Every scientist has a defining moment in their life that led them to their career. For me that moment came when I was about four years old. I was fascinated by dinosaurs. The wonderful plastic models with the Latin names embossed on their bellies kept my attention for many days and nights. After a few months, I announced to my mother that I wanted a pet dinosaur. Sadly, that was not to be. I learned the term ‘extinct’, that some things were gone forever, and that there were things so old that even my grandparents had never seen them.
I also learned that turtles lived at the time of dinosaurs, so they became my ‘substitute dinosaur’ pets. I grew up with turtles in the house. Much of my reading about turtles described species, their natural history and their care. As I outgrew the children’s sections of the library, my pet turtles thrived. I still have a few of them decades later.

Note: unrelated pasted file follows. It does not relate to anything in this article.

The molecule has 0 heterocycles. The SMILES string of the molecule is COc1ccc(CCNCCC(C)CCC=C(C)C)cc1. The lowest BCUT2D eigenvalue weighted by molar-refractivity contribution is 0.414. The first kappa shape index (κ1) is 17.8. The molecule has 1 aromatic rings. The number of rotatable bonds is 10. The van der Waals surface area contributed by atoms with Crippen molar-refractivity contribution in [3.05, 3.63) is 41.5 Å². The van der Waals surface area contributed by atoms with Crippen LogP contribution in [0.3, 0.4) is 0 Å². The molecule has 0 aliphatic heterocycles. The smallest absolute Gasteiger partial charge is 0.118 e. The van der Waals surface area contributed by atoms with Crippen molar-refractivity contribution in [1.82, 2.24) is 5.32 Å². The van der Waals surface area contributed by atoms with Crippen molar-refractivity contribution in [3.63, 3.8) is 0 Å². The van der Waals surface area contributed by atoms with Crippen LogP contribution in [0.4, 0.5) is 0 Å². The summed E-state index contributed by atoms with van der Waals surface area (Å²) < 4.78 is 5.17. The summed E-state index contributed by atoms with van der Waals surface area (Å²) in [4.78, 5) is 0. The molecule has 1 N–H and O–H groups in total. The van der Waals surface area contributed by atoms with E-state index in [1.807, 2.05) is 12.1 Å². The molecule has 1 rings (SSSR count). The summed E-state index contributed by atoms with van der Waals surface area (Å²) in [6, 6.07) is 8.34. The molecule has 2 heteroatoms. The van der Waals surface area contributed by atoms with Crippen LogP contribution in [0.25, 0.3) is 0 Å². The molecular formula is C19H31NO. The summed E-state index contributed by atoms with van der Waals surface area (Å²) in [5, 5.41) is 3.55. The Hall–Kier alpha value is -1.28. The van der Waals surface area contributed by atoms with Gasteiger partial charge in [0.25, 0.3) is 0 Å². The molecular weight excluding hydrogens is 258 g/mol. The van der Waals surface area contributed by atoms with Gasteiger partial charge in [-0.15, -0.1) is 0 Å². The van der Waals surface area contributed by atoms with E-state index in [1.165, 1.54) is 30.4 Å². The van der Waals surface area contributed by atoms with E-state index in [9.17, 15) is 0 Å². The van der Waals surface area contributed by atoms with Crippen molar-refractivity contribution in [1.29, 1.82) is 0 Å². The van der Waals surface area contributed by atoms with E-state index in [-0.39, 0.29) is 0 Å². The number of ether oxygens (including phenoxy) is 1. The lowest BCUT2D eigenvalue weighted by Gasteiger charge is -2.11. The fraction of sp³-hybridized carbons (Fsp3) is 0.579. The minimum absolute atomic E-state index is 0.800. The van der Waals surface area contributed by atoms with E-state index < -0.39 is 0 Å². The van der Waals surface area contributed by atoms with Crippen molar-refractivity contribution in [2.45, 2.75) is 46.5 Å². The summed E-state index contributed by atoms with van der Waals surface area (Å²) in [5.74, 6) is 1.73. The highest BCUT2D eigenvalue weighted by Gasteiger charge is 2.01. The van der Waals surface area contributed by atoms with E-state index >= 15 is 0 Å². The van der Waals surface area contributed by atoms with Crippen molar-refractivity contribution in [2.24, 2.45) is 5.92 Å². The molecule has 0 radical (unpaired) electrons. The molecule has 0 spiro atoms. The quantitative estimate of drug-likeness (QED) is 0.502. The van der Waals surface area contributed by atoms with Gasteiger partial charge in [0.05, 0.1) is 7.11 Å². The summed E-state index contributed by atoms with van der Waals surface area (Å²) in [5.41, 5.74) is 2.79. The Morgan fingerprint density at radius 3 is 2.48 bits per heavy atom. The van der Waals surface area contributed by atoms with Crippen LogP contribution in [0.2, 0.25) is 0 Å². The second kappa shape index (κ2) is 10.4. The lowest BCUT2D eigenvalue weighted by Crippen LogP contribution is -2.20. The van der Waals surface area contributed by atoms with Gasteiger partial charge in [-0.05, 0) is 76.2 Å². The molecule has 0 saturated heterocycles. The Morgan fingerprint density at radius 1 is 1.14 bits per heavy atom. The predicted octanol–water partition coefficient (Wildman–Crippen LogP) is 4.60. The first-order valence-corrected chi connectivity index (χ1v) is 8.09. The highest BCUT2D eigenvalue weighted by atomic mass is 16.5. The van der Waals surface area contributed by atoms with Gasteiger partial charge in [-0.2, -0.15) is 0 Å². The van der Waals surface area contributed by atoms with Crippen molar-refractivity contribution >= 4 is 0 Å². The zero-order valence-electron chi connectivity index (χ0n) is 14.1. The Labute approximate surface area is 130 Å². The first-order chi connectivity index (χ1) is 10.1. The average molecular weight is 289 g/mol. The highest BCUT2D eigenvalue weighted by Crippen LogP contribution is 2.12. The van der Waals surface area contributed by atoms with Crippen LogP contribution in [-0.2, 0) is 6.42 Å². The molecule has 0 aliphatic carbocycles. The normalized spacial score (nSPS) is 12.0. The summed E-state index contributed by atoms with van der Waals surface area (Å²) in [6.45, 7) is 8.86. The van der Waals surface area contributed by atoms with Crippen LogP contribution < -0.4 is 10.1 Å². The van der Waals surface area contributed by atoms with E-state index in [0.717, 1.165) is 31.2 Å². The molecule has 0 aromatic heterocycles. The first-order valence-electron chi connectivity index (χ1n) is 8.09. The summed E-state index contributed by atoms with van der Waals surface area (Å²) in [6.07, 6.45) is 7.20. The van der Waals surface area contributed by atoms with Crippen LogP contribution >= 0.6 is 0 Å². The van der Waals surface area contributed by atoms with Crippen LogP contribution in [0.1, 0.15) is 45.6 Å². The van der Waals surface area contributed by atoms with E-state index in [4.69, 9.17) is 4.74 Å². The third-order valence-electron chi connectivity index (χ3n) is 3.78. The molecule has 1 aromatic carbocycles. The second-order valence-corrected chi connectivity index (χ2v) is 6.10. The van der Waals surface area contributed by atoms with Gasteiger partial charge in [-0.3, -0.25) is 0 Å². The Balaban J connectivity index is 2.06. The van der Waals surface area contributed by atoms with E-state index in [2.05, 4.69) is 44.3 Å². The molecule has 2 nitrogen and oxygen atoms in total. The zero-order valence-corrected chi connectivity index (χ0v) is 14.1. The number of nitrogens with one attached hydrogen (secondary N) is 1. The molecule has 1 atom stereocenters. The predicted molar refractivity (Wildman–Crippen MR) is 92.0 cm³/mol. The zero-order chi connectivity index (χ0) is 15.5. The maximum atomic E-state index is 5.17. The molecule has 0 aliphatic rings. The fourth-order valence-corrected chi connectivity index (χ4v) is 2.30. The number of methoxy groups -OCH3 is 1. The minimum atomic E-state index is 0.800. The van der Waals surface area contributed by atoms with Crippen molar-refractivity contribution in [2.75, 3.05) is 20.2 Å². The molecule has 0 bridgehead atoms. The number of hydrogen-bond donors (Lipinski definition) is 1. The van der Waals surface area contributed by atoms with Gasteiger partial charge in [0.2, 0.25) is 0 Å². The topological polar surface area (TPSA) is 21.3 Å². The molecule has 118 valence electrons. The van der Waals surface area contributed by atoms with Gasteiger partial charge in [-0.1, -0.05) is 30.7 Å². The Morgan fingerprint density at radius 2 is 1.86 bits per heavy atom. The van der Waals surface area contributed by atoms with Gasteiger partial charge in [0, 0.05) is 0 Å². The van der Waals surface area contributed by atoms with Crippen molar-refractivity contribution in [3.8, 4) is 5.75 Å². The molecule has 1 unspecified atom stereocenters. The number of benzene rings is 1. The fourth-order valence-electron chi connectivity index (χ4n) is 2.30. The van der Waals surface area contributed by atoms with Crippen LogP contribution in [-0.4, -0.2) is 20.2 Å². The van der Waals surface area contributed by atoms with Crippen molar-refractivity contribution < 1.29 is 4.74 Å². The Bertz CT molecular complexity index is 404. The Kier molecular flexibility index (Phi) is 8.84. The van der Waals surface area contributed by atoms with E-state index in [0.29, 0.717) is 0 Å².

My familiarity with turtles led me to biology. Throughout my university education I gained experience in a number of scientific areas and with many organisms, including fish, crabs, frogs, flies, primates, pigeons, snakes and sharks. But turtles held my focus; they are ancient, fascinating and among the most imperilled species.
I had never kept sea turtles as pets, but I was fascinated by them. They are turtles that defy norms: they have flippers, migrate long distances and cannot withdraw into their shells. They start life very small and grow very large. We know strikingly little about their lives at sea.